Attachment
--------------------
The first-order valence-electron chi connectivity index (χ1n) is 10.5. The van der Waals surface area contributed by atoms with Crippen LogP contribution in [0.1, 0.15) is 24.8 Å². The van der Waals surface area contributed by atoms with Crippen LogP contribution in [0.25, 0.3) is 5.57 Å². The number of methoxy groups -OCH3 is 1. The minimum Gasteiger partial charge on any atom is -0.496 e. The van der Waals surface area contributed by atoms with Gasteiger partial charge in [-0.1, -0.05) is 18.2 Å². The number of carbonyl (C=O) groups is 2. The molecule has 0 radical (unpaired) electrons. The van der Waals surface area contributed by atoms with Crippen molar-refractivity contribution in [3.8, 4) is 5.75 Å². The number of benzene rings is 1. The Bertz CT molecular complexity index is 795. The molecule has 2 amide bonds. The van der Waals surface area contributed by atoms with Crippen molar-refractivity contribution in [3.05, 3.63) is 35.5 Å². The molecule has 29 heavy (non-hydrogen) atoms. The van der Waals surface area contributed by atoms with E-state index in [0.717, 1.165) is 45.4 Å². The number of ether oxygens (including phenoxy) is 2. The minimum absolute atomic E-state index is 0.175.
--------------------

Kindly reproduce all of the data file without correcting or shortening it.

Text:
The first-order valence-electron chi connectivity index (χ1n) is 10.5. The van der Waals surface area contributed by atoms with Crippen LogP contribution in [0.1, 0.15) is 24.8 Å². The van der Waals surface area contributed by atoms with Crippen LogP contribution in [0.25, 0.3) is 5.57 Å². The number of methoxy groups -OCH3 is 1. The minimum Gasteiger partial charge on any atom is -0.496 e. The van der Waals surface area contributed by atoms with Gasteiger partial charge in [-0.1, -0.05) is 18.2 Å². The number of carbonyl (C=O) groups is 2. The molecule has 0 radical (unpaired) electrons. The van der Waals surface area contributed by atoms with Crippen molar-refractivity contribution in [3.8, 4) is 5.75 Å². The number of benzene rings is 1. The Bertz CT molecular complexity index is 795. The molecule has 2 amide bonds. The van der Waals surface area contributed by atoms with Crippen molar-refractivity contribution in [3.05, 3.63) is 35.5 Å². The molecule has 29 heavy (non-hydrogen) atoms. The van der Waals surface area contributed by atoms with E-state index in [0.717, 1.165) is 45.4 Å². The number of ether oxygens (including phenoxy) is 2. The minimum absolute atomic E-state index is 0.175.